Let’s be honest, even if you read a rulebook cover-to-cover, you’re probably not going to memorize every single mechanic or rule. Especially if it’s your first time playing a RPG system. For some small one-page games this is possible, but for most 200+ pg sourcebooks this is an unreasonable expectation.
But let’s say that you do memorize all of the rules. Chances are, your players are going to put the game in a situation that wasn’t accounted for in the rulebook. Players are creative, they’ll find a way, and that’s a good thing!
My point is that sometimes as the GM you’ll have to make a ruling on a situation. You’ll have to use your knowledge of the game to figure out an outcome that makes sense, and sometimes you’re going to be wrong.
Other times there already is a rule or mechanic for this scenario and you just totally forgot about it or didn’t know about it because it is such a niche case you didn’t bother reading. It happens.
So today let’s talk about a common problem in RPGs, flubbed rulings, their consequences, and how to fix them!
How Are Incorrect Rulings Dangerous?
As with anything, it’s going to depend on the context. No one will bat an eye if you misunderstand how a niche mechanic works. However, the game can go downhill fast if your group misunderstands how a class feature works and buffs that player to newfound heights of power.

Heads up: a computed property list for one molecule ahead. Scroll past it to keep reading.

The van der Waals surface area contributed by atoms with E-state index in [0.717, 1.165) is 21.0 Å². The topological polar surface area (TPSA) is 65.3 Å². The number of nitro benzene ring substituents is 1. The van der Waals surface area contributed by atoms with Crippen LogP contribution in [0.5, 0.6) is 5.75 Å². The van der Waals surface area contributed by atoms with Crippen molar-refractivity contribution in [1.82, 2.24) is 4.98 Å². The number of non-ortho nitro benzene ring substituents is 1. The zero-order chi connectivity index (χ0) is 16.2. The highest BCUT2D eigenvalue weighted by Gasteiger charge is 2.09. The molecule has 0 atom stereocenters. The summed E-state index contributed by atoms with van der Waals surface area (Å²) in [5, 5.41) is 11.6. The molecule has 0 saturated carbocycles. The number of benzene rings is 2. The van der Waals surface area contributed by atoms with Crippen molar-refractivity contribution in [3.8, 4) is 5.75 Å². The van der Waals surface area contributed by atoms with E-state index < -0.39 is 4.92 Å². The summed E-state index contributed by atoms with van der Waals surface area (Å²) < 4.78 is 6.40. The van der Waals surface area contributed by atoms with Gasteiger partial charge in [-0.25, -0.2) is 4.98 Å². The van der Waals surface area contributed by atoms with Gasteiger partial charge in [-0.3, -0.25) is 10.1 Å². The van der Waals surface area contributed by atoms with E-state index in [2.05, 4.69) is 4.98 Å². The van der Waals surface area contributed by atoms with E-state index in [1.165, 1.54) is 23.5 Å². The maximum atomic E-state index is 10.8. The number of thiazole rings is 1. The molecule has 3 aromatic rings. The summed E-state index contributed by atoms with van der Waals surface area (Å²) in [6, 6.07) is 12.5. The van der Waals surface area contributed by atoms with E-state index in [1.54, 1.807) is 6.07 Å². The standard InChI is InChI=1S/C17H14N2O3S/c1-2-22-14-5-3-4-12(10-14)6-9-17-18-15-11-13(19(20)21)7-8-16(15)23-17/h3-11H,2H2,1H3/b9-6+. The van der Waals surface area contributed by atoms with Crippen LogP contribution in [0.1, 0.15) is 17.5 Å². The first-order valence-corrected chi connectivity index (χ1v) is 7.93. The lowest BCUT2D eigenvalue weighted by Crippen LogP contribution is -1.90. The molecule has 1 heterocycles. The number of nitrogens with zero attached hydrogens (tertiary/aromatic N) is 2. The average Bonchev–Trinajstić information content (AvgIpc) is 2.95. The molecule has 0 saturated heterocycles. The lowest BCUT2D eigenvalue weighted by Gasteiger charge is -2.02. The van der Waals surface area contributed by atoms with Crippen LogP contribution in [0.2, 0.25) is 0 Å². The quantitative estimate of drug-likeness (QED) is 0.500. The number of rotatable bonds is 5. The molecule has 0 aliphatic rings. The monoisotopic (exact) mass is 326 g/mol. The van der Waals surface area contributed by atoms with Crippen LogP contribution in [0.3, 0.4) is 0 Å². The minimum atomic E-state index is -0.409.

The real issue with incorrect rulings is that it can force the GM to choose between being consistent with their previous (incorrect) ruling and the game system’s integrity. Generally, it’s both easier and faster to pick consistency. And this is how things can spiral out of control.
Maybe your ruling isn’t all that detrimental to the game at first. However, as you progress through most game systems your players’ characters will gain new powers and equipment. Also, your players will generally get better at the game as well.
When this happens, new variables are added to the mix. These variables can create new holes in your ruling and negatively impact your game.
Now, obviously, how much of an impact this has on your game is going to depend on the ruling you make. Something like thinking a successful hit needs to be higher than (instead of greater than or equal to) the target’s Armor Class in D&D 5e will have a lesser impact on the game than not understanding how item attunement works and giving your players 4+ magical items each.
Both negatively impact the game, but one has the potential harm your game much more than the other.
Solutions to Fixing an Incorrect Ruling
Thankfully nothing in life is permanent. That includes incorrect rulings in RPGs. So don’t fret if you make a mistake with the rules because you can always correct that mistake later!
In the moment though, try your best to keep the game moving. If it’s something you can easily look up then do that quickly, but otherwise, use your best judgment on how the situation should go down.
No one wants to wait 10 minutes for you to refresh yourself on how grappling works, but most people will be fine if you google what certain status effects do to double-check yourself in the middle of combat.
Use Magical Items
Magical items come to mind first and foremost as a way to handwave certain issues your group may have.